Our family spent the post-Christmas week a few provinces away with family & friends in Manitoba, and after way too many cookies, late-night chats that I wished would never end, table games, and cramp-compounding laughs, it was finally time to head back home.

Last night we checked the weather and there was a storm front moving in that looked pretty iffy so we decided to play it by ear today. After launching out under a clear sky, the roads were slowly haunted by a burgeoning graveyard of a million snow ghosts drifting across the road. We stopped in Regina for a pee break and some prayer. I had a nagging sense that while the roads were still passable, we ought to pray. We circled around a Timmy’s table as a family and asked Jesus what to do. I had a pretty clear sense but I wanted to give my family an opportunity to hear from God too.

My immediate sense was that while it looked passable, there was something out there waiting that we could not forsee that was the real problem. Glory and Joel voted to stay, Shauna wanted to go on but wasn’t so sure, and Noah felt we should press on. He had a thought that we shouldn’t, but that seemed be overridden in his mind by a thought that we should press on. He teared up almost immediately, saying something about the fact that God was talking to him too.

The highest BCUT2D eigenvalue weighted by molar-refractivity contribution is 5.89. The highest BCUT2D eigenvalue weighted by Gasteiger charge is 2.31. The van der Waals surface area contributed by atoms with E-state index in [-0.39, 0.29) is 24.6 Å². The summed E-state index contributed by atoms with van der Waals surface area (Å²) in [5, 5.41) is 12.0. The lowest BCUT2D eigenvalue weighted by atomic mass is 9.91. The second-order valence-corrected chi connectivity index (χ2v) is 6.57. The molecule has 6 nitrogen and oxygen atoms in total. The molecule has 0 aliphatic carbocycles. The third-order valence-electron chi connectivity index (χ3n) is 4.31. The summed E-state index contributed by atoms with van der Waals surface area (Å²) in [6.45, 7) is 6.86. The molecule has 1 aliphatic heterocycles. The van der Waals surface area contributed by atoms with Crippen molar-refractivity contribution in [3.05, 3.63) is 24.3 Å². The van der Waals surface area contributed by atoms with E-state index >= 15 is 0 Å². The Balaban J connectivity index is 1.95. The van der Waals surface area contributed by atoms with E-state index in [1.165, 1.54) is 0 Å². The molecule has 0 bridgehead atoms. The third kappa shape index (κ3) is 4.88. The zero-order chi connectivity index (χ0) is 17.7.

What’s a dad to do? I wanted to give his hunch a shot, I really did. But I explained it this way: If I was wrong, we would have cut our day short for no reason and would make up the lost mileage tomorrow (about forty minutes). If he was wrong, we could wind up hurt, frozen, or worse. I simply could not ignore that little voice of the Spirit within me. By the time we piled into the van (a half hour stop including the prayer time) and started looking for a hotel, Shauna commented that the conditions were twice as bad. We would have driven right into that. Half an hour after that, the conditions were twice as bad as the twice as bad. As it turned out, we made the right call. Thanks, Jesus.

Noah was discouraged. But I used it as a teaching moment. He HAD heard the right thing, but something in his mind overrode that little voice and his own ideas clouded the guidance. Consulting more listeners helps, but we also have to look back and remember what each voice or thought “felt” like. The voice he dismissed was the right one. When he feels something like that again, he’ll pay more attention. And so we learn.

We all learn.

For more on listening to God and hearing the voice of God, check out my main site at www.presencevoicetouch.com.